2018 Year in Review


One year ago on Rare Disease Day, we launched the official website for CSNK2A1 Foundation (the “Foundation”). The Foundation just celebrated its first year! We made tremendous progress in our inaugural year. Here are a few things this young organization accomplished in its opening year!

We started to fund a robust Okur-Chung Neurodevelopmental Syndrome (“OCNDS”) clinical research program. It is the first of its kind. As a part of that program, we are developing animal models which include mice and cell lines with mutations in the CSNK2A1 gene that mimic those mutations in individuals affected by OCNDS. Eventually, our researchers will be able to test therapeutics on animal models that will give us a better understanding of the syndrome and will help us develop treatments for those affected by OCNDS.

We began working with Simons Searchlight who is conducting an OCNDS natural history study. Through our patients participating in the Simons Searchlight study, we will improve our community’s understanding of OCNDS. To learn more about Simons Searchlight visit https://www.simonssearchlight.org.

We partnered with the Translational Genomics Research Institute (TGen), to build a CSNK2A1 research program at its Center For Rare Childhood Disorders. TGen is an Arizona-based nonprofit medical research institute dedicated to conducting groundbreaking research with life-changing results. TGen joined the City of Hope system in November 2016. City of Hope provides a significant clinical setting to advance scientific discoveries made by TGen. To learn more about TGen visit http://www.tgen.org.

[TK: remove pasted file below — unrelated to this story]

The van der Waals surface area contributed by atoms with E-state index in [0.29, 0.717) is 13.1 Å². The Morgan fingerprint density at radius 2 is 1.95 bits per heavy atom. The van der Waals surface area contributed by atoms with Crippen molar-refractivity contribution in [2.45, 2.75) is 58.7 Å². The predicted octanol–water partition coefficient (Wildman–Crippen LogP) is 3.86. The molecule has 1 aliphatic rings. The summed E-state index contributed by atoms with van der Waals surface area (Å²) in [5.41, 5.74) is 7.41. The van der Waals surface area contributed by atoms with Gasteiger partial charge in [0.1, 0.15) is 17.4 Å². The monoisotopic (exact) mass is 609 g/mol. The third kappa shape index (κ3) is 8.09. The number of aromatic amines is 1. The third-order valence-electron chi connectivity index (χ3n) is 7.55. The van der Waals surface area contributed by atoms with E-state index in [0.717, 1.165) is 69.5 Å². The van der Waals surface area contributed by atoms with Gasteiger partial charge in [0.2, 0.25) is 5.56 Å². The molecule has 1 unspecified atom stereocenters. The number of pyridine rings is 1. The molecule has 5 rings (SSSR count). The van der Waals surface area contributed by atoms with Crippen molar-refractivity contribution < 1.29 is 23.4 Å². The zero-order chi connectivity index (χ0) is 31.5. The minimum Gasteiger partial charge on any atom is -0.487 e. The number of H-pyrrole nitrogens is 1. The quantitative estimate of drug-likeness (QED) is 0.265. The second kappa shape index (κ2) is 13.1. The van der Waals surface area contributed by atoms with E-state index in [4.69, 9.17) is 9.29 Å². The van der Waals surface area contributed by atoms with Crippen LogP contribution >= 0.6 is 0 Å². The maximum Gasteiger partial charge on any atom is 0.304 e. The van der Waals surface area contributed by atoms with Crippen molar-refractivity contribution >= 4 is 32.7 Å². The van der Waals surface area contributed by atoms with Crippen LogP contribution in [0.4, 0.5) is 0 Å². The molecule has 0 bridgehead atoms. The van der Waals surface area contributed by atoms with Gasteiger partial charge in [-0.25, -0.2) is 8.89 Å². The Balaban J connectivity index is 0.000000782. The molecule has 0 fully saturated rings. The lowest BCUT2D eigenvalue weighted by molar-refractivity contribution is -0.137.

In addition, in August 2018, over 70 people, including families, researchers and doctors from around the world, descended upon New Jersey for our first family conference. Participants met other children and families affected by OCNDS. It was the first time they were meeting someone like them. It was incredibly powerful for them to know that they are not alone. Patient and family blood samples are critical for rare disease research and we were able to get blood samples from many participants at the conference, which are being used to make cell lines.

We traveled to the United Kingdom and the Netherlands to meet families affected by OCNDS. There we met with exceptional doctors who are committed to helping OCNDS patients and their families.

We also traveled to Chicago to learn from another rare disease organization. Living true to the Global Genes’ Thrive motto “together we can do more than we can alone”, Dup15a Alliance Executive Director Vanessa Vogel-Farley invited us to see how an established rare disease organization runs its operations and prioritizes its patient community needs. We learned a tremendous amount as we set the goals for our Foundation for the next few years.

We have connected with 23 new patients from around the world. Some patients waited 21 years for a diagnosis. Without the CSNK2A1 Foundation volunteers, who donated their time to help interpret calls, we couldn’t have connected with our families in Korea, Italy and France.

We are excited for 2019. Already in 2019, we launched our first Rare Disease Day awareness project in which Tere Casas, a well-known artist from Mexico, donated her time to help youth in our local community come together to paint about community, acceptance, inclusion, and love. We also hosted a celebration on Rare Disease Day with over 100 people in attendance to bring awareness to OCNDS.

We have our first major fundraising event rapidly approaching. On April 22, 2019, we are hosting Drive for Diagnosis 2019 Golf Classic at El Caballero Country Club in Tarzana, California. Sign up before spots sell out at www.csnk2a1foundation.org/golf-classic.

We have another trip to the Netherlands, United Kingdom, France and Italy planned for late April. We can’t wait to connect with families in those countries.

Upon diagnosis, our families are told that there are no cures or treatments for OCNDS. We are changing this with your help. With your support, we are transforming hope into action.

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